Periods and commas are included inside of quotation marks, unless you are British or identifying a file name using quotation marks at the end of a sentence. For example:

    He described what he heard as a “short, sharp shock.” (CMOS 6.9)

    Vs.

    If your server uses “index.html” as its default file name, the name of your own default file cannot be “index.htm”. (CMOS 7.79)

    Semicolons, as promised, are treated differently than commas and periods and are placed outside of quotation marks, as are colons. And finally, question marks and exclamation points follow quotation marks, unless they are part of the quote itself (CMOS 6.10).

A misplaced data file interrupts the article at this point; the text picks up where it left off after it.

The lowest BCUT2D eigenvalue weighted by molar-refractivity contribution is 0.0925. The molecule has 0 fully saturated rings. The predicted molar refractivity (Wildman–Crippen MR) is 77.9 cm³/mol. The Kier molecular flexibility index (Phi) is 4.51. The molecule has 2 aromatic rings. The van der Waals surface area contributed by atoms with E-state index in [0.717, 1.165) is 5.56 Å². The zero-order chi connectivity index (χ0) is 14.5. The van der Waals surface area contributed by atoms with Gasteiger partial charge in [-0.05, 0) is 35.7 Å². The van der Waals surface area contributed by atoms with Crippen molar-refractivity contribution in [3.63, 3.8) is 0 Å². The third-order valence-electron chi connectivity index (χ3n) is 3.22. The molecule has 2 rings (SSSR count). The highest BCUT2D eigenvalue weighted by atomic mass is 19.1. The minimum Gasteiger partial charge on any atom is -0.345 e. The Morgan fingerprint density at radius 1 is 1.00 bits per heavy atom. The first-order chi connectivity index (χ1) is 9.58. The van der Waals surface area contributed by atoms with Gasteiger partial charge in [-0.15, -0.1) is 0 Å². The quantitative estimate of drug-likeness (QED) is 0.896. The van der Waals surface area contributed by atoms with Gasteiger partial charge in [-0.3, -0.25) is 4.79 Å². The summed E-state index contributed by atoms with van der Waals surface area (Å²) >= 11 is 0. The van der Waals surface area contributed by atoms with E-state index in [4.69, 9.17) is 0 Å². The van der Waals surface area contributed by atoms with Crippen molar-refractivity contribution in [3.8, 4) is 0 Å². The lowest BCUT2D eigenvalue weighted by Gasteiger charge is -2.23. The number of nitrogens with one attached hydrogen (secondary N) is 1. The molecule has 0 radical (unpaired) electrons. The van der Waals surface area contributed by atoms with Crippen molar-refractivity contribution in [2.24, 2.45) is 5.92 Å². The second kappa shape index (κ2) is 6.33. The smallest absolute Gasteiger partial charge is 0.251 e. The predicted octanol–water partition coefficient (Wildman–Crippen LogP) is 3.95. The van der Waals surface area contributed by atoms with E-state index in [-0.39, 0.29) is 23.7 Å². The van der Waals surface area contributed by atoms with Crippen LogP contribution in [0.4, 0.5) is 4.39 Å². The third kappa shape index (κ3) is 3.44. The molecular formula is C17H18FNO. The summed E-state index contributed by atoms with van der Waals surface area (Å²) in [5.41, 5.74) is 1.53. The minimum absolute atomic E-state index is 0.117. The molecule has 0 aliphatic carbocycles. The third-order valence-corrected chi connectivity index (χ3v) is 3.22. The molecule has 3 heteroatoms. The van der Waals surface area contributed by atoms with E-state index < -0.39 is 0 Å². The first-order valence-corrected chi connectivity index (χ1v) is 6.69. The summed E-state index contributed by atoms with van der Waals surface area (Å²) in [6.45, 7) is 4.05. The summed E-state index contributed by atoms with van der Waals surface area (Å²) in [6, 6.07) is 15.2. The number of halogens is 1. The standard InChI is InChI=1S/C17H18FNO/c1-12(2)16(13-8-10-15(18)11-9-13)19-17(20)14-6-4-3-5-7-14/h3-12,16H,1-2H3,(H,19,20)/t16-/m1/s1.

Table showing rules for punctuation relative to quotation marks and parenthesis

    Indeed, these rules are so often confused that Chicago has a table devoted to explaining where punctuation lands with regard to quotation marks and parenthesis.

So next time you encounter one of these instances while writing or editing, don’t worry. The answers you seek exist complete with their many exceptions.

question marks on a brown background

Style Guide, Style Sheet—What’s the Difference?

One of the things I was most confused about when I first started editing with Ooligan was the difference between a style guide and a style sheet. There were a lot of times during my first term when I thought they were the same thing. With some hands-on practice—and the help of the editorial department—I soon learned that they are not the same and are actually quite different. For anyone who has been in a similar situation, here’s everything you need to know about style guides and style sheets.